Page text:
In his book, The Oxygen Revolution, Dr. Paul G. Harch expresses that hyperbaric oxygen therapy will “likely become most appreciated by those Baby Boomers whose life spans have been compromised by years of drug experimentation in the 1960s and 1970s.” Wounds in the brain register as areas of low blood flow and low oxygenation, which cause decreased neurological function. Most commonly, this decreased neurological function leads to the premature aging diagnosis we call dementia.
Dr. Harch calls HBOT a “generic drug for repair of brain wounds.” The stereotypic chronic brain wound typically responds well to low pressures of hyperbaric oxygen treatments. What Drs. Neubauer, Harch, and others have shown in the past 30 years is that these premature aging wounds can be repaired for improvement neurologically, cognitively, behaviorally, and emotionally.
Repairing these chronic wounds is considered by many to be a reversal of premature aging by use of HBOT, aiding in prolonging longevity and an enhanced quality of life.
Considering that it delivers a natural substance which helps our body repair itself and has many significant medical benefits, including mending our DNA, it is easy to see why a growing population is utilizing hyperbaric oxygen as an anti-aging therapy.
For more information on hyperbaric oxygen therapy for anti-aging and other conditions,
Sources: 1) The Oxygen Revolution. Hyperbaric Oxygen Therapy: The Groundbreaking New Treatment. Paul G. Harch, MD. 2007. 2); 3)

STUDY: Hyperbaric Oxygen Therapy helped prevent or slow the progression of type 1 diabetes in mice

By Serena Gordon
HealthDay Reporter

FRIDAY, May 11 (HealthDay News) -- Treatment with hyperbaric oxygen therapy helped prevent or slow the progression of type 1 diabetes in mice, according to new research. It is too early to say if the results might apply to humans, however.
In mice, the treatment caused changes in the immune system's response to newly developing diabetes, and reduced the risk of diabetes between 20 and 40 percent. In the mice that still developed diabetes, the hyperbaric therapy delayed disease progression, the investigators found.
"Hyperbaric oxygen therapy is a relatively non-harmful way of enhancing oxygen delivery to the tissues," said the study's senior author, Dr. Antonello Pileggi, director of the preclinical cell processing and translational models program at the Diabetes Research Institute of the University of Miami Miller School of Medicine.
"We were able to suppress the transfer of the disease (in mice) before the onset of the disease. After diabetes had occurred, the efficacy [of hyperbaric therapy] was much less," said Pileggi. He said that combining hyperbaric therapy with medications might enhance the effectiveness of both treatments.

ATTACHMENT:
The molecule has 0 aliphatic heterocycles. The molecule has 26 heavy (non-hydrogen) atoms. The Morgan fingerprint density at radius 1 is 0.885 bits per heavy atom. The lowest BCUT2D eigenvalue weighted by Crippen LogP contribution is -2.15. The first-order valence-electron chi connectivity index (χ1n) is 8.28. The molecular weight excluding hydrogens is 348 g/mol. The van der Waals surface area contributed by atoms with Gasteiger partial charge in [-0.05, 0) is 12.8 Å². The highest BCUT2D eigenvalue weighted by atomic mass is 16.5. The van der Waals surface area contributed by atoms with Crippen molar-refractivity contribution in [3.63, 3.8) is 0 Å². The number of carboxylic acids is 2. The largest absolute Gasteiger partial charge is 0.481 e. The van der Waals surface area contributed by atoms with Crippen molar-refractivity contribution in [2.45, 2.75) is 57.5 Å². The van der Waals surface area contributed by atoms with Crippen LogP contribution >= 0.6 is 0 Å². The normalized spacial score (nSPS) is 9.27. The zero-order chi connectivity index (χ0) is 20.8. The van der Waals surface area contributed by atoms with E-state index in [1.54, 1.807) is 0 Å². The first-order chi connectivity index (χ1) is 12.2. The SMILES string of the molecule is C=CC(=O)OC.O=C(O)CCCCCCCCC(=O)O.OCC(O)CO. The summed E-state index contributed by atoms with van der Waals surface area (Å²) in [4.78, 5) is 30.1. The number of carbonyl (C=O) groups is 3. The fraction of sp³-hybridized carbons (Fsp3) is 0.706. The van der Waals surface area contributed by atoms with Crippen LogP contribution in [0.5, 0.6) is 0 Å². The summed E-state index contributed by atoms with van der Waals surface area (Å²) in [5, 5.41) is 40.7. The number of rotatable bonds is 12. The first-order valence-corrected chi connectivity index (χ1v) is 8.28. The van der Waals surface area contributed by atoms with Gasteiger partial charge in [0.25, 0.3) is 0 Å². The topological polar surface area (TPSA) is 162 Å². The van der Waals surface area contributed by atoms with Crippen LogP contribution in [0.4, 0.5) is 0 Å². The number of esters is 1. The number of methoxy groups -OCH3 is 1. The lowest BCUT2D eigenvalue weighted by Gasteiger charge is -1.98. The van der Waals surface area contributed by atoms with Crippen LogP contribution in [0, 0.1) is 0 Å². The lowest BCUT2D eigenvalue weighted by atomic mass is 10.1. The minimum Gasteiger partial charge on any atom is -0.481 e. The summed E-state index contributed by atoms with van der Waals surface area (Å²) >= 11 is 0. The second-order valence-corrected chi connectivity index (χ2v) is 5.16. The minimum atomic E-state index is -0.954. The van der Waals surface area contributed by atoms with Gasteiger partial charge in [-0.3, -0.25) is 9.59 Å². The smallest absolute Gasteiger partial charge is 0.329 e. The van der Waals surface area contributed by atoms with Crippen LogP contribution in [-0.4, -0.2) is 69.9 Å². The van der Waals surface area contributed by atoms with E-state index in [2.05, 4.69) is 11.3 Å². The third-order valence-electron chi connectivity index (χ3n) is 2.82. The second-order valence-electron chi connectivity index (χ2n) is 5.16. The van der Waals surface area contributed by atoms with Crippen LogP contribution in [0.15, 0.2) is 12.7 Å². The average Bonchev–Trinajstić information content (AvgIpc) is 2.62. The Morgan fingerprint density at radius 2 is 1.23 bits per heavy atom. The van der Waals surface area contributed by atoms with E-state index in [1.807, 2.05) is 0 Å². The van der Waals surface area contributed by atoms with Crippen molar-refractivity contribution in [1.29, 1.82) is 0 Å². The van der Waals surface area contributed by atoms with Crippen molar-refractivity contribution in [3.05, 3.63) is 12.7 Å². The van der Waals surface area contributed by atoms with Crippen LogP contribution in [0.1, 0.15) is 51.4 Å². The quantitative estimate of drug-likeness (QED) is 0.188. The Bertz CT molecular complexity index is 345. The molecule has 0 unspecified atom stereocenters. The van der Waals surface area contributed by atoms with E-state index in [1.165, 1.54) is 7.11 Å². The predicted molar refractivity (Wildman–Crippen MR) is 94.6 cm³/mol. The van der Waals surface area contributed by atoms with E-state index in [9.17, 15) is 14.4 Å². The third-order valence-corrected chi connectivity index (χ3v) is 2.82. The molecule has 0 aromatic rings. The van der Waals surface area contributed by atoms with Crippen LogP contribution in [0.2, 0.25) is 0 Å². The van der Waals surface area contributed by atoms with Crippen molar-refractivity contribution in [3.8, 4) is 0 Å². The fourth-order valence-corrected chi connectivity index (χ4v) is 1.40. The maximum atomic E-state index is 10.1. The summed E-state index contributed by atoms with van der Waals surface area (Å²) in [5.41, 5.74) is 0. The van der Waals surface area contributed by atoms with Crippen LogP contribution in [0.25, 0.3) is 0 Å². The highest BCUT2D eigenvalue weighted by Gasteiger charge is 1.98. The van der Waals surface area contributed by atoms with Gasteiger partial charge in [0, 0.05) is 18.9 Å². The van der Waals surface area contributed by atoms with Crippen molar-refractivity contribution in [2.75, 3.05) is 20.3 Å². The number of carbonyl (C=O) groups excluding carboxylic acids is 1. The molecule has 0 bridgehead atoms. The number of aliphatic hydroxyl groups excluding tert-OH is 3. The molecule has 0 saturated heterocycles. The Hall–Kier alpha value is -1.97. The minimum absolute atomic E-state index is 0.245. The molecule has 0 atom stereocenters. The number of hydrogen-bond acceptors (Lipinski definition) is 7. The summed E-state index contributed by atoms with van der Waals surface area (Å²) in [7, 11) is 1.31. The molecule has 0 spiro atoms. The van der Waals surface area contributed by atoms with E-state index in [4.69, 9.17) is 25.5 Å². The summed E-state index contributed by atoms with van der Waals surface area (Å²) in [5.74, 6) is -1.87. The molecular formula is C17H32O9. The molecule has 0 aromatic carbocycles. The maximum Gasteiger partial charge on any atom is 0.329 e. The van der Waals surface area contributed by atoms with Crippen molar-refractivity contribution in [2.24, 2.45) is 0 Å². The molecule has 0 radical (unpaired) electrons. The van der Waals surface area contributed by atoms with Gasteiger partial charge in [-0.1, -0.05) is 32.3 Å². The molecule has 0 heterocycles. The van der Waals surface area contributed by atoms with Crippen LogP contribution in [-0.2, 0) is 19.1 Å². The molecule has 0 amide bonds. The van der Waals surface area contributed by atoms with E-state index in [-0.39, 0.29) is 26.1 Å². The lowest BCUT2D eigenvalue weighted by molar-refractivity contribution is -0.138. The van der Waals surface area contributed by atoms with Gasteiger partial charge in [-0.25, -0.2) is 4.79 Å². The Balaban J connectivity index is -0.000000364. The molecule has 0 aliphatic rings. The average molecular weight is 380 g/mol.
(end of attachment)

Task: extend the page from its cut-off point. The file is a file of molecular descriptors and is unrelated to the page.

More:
Results of this study, released online May 7, will be published in the July print issue of Diabetes.
In type 1 diabetes, the immune system mistakenly attacks healthy cells in the pancreas called beta cells. Beta cells produce the hormone insulin that allows your body to metabolize carbohydrates from food, providing fuel for energy. People with type 1 diabetes must replace the lost insulin through multiple daily injections or a pump.
Hyperbaric oxygen therapy -- commonly used to treat scuba divers who develop "the bends" from rising to the surface too quickly -- is delivered in a special pressurized chamber. The pressure inside the chamber is about two and half times greater than the normal pressure in the atmosphere, according to the U.S. National Library of Medicine. This puts more oxygen in your blood. Hyperbaric therapy can also be used to treat bone infections, burns, carbon monoxide poisoning, and wounds that aren't healing well, such as ulcers in people with diabetes. Currently, not very many hospitals offer hyperbaric oxygen therapy.
For the current research, Pileggi and his colleagues used two types of mice. One type develops diabetes spontaneously. It's not exactly the same as type 1 diabetes in humans, but it is very similar, and Pileggi said "it's a good surrogate of type 1." And, the second type doesn't develop diabetes on its own, but the researchers induced diabetes.
In the mice that spontaneously develop diabetes that received hyperbaric therapy, the risk of developing diabetes was reduced by 20 percent. In the mice with induced diabetes, the treatment reduced the risk of diabetes by 40 percent, according to the study. In the mice that still developed diabetes in both groups, treatment with hyperbaric therapy helped delay the onset or progression of the disease.
Pileggi said that the researchers aren't yet clear exactly how hyperbaric therapy prevents or slows the disease, but it's clear the therapy has positive effects on the immune system.
The researchers were also pleasantly surprised to see that the therapy caused a significant increase in creation of new beta cells. "If you can reeducate immune cells and enhance the beta cell mass, that's an ideal situation. But, it's not a silver bullet for diabetes. It could be an adjuvant to other therapies," said Pileggi.
Pileggi said the researchers will test combination treatments but added that it's too soon to guess when such a treatment might be tried in humans.
Another expert said any application to humans is years away.
"This is a novel idea from a good research group. But, while the mouse model is good to study, it doesn't mean that what is affected in mice will be affected in men," said Dr. Joel Zonszein, director of the clinical diabetes center at Montefiore Medical Center in New York City.
Also, it would be difficult to choose who would receive such a therapy, he said, because there isn't a reliable test to determine who will develop type 1 diabetes. There are tests for the antibodies present in type 1, but some people who never develop diabetes have those same antibodies.